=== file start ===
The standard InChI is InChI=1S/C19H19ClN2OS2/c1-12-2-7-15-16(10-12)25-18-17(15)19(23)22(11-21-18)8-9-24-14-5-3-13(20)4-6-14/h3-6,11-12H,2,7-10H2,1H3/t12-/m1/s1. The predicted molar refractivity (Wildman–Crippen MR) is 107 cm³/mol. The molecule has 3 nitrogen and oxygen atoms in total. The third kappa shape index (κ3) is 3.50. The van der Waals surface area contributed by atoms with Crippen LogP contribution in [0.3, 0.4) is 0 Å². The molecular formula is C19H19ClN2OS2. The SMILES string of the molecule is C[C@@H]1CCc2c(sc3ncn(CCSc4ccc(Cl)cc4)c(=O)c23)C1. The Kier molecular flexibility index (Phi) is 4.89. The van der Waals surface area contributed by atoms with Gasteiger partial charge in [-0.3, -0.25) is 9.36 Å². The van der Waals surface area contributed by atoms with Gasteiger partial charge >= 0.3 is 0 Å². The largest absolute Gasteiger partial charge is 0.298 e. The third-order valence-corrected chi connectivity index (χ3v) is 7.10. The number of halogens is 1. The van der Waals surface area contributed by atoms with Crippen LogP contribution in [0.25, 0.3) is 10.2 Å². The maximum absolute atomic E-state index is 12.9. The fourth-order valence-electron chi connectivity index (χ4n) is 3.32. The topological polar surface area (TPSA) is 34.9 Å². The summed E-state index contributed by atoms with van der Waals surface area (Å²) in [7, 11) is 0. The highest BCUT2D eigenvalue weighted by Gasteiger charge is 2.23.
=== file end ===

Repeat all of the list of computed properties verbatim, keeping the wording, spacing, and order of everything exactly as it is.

The standard InChI is InChI=1S/C19H19ClN2OS2/c1-12-2-7-15-16(10-12)25-18-17(15)19(23)22(11-21-18)8-9-24-14-5-3-13(20)4-6-14/h3-6,11-12H,2,7-10H2,1H3/t12-/m1/s1. The predicted molar refractivity (Wildman–Crippen MR) is 107 cm³/mol. The molecule has 3 nitrogen and oxygen atoms in total. The third kappa shape index (κ3) is 3.50. The van der Waals surface area contributed by atoms with Crippen LogP contribution in [0.3, 0.4) is 0 Å². The molecular formula is C19H19ClN2OS2. The SMILES string of the molecule is C[C@@H]1CCc2c(sc3ncn(CCSc4ccc(Cl)cc4)c(=O)c23)C1. The Kier molecular flexibility index (Phi) is 4.89. The van der Waals surface area contributed by atoms with Gasteiger partial charge in [-0.3, -0.25) is 9.36 Å². The van der Waals surface area contributed by atoms with Gasteiger partial charge >= 0.3 is 0 Å². The largest absolute Gasteiger partial charge is 0.298 e. The third-order valence-corrected chi connectivity index (χ3v) is 7.10. The number of halogens is 1. The van der Waals surface area contributed by atoms with Crippen LogP contribution in [0.25, 0.3) is 10.2 Å². The maximum absolute atomic E-state index is 12.9. The fourth-order valence-electron chi connectivity index (χ4n) is 3.32. The topological polar surface area (TPSA) is 34.9 Å². The summed E-state index contributed by atoms with van der Waals surface area (Å²) in [7, 11) is 0. The highest BCUT2D eigenvalue weighted by Gasteiger charge is 2.23.